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PLoS One. 2011;6(12):e28658. doi: 10.1371/journal.pone.0028658. Epub 2011 Dec 5.

Modulation of thyroid hormone-dependent gene expression in Xenopus laevis by INhibitor of Growth (ING) proteins.

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Department of Biochemistry & Microbiology, University of Victoria, Victoria, British Columbia, Canada.



INhibitor of Growth (ING) proteins belong to a large family of plant homeodomain finger-containing proteins important in epigenetic regulation and carcinogenesis. We have previously shown that ING1 and ING2 expression is regulated by thyroid hormone (TH) during metamorphosis of the Xenopus laevis tadpole. The present study investigates the possibility that ING proteins modulate TH action.


Tadpoles expressing a Xenopus ING2 transgene (Trans(ING2)) were significantly smaller than tadpoles not expressing the transgene (Trans(GFP)). When exposed to 10 nM 3,5,3'-triiodothyronine (T(3)), premetamorphic Trans(ING2) tadpoles exhibited a greater reduction in tail, head, and brain areas, and a protrusion of the lower jaw than T(3)-treated Trans(GFP) tadpoles. Quantitative real time polymerase chain reaction (QPCR) demonstrated elevated TH receptor β (TRβ) and TH/bZIP transcript levels in Trans(ING2) tadpole tails compared to Trans(GFP) tadpoles while TRα mRNAs were unaffected. In contrast, no difference in TRα, TRβ or insulin-like growth factor (IGF2) mRNA abundance was observed in the brain between Trans(ING2) and Trans(GFP) tadpoles. All of these transcripts, except for TRα mRNA in the brain, were inducible by the hormone in both tissues. Oocyte transcription assays indicated that ING proteins enhanced TR-dependent, T(3)-induced TRβ gene promoter activity. Examination of endogenous T(3)-responsive promoters (TRβ and TH/bZIP) in the tail by chromatin immunoprecipitation assays showed that ING proteins were recruited to TRE-containing regions in T(3)-dependent and independent ways, respectively. Moreover, ING and TR proteins coimmunoprecipitated from tail protein homogenates derived from metamorphic climax animals.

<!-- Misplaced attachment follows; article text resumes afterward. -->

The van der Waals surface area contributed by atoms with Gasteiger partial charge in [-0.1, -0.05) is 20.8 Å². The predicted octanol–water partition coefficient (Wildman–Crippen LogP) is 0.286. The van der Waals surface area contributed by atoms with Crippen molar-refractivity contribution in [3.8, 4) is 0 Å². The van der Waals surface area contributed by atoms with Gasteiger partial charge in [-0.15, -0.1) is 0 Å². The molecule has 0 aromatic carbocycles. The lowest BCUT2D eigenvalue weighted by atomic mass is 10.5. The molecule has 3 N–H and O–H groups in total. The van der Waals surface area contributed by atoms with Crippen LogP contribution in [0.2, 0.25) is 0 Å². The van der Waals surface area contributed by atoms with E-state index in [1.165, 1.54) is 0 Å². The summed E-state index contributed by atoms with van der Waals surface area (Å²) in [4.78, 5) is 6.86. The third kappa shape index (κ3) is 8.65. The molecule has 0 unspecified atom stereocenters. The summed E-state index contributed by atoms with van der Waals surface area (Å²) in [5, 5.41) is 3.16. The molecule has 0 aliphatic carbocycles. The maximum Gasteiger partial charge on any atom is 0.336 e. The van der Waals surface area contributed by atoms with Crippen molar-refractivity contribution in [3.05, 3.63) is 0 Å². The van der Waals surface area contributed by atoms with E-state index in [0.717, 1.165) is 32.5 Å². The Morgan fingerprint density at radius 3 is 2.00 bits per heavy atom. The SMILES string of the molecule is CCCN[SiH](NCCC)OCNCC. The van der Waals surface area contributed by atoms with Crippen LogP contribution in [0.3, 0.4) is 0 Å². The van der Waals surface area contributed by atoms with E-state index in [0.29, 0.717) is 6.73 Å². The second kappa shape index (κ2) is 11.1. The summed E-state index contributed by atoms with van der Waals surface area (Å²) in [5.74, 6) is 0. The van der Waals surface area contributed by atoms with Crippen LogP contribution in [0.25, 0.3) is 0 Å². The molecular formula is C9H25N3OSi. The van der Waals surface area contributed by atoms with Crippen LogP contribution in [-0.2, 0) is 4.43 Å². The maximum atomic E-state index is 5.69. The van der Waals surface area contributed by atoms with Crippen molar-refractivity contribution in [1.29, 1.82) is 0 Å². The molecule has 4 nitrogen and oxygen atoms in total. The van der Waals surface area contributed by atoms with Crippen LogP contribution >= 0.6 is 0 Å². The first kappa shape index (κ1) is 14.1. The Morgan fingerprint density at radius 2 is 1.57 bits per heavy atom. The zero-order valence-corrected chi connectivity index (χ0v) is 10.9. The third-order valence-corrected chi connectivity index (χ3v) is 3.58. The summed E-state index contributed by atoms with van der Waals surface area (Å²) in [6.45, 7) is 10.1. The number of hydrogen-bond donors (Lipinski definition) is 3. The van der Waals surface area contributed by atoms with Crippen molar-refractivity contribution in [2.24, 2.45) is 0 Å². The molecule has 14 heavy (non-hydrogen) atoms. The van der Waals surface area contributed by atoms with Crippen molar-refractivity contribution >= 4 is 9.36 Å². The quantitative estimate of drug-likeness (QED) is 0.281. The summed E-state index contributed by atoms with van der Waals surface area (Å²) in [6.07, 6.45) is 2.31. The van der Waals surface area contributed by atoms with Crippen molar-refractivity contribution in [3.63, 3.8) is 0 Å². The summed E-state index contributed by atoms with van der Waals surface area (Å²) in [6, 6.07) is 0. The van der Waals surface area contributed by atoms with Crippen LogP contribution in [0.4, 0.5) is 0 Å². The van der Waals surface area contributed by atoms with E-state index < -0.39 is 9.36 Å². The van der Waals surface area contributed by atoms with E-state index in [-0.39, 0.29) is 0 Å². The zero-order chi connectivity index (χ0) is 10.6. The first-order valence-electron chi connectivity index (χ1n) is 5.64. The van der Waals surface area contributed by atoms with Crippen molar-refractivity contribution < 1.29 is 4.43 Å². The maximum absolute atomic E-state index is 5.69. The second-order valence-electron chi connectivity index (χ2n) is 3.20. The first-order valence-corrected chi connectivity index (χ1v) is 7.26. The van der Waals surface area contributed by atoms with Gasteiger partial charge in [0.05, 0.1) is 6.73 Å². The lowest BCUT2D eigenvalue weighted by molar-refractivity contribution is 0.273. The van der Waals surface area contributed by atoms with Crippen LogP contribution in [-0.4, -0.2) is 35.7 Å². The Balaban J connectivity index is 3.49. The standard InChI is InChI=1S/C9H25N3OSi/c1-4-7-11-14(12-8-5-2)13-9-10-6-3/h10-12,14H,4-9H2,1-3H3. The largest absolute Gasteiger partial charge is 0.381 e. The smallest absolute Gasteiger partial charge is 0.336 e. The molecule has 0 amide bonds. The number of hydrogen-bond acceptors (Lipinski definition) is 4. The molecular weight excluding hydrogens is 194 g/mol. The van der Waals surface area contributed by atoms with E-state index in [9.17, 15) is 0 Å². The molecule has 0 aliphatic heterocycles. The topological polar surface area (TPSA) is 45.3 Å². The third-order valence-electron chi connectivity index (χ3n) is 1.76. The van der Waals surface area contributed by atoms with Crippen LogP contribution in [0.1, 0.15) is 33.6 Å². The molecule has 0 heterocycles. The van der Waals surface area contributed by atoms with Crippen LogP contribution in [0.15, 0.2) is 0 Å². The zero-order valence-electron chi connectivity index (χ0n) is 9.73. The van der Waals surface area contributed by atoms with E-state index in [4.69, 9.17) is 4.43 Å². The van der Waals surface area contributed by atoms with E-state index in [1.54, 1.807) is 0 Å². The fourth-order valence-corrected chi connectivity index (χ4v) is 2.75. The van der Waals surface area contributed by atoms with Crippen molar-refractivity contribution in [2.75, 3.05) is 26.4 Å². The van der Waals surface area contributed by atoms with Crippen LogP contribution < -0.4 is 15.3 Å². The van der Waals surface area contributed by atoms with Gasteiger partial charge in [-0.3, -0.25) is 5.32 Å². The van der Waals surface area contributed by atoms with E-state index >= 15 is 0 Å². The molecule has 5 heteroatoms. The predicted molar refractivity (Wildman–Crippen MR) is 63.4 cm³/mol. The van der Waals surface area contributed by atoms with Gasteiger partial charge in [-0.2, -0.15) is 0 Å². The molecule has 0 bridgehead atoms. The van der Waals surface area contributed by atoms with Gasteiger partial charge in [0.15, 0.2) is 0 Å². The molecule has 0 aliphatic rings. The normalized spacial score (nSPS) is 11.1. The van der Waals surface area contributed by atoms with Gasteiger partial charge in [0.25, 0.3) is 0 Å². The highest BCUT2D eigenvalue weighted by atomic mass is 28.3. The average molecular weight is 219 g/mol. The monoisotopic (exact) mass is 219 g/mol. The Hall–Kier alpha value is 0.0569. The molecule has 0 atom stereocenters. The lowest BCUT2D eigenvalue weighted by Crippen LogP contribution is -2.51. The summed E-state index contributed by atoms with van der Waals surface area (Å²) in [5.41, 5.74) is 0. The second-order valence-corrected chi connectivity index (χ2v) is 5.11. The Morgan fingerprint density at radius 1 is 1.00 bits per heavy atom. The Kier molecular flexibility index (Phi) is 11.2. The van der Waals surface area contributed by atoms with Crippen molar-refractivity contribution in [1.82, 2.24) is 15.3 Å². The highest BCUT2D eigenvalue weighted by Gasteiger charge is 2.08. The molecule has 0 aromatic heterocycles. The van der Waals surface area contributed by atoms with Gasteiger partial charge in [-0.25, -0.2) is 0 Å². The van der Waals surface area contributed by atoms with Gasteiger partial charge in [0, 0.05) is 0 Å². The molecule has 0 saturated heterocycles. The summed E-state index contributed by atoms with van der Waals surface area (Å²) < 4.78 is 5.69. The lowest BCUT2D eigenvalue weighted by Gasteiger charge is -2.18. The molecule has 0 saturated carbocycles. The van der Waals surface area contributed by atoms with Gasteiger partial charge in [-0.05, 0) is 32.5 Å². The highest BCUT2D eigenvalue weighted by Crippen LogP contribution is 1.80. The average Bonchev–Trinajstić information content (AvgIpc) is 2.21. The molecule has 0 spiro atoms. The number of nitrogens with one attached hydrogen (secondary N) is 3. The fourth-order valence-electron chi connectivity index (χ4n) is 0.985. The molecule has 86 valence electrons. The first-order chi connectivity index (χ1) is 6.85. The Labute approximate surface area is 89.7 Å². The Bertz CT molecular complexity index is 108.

We show for the first time that ING proteins modulate TH-dependent responses, thus revealing a novel role for ING proteins in hormone signaling. This has important implications for understanding hormone influenced disease states and suggests that the induction of ING proteins may facilitate TR function during metamorphosis in a tissue-specific manner.

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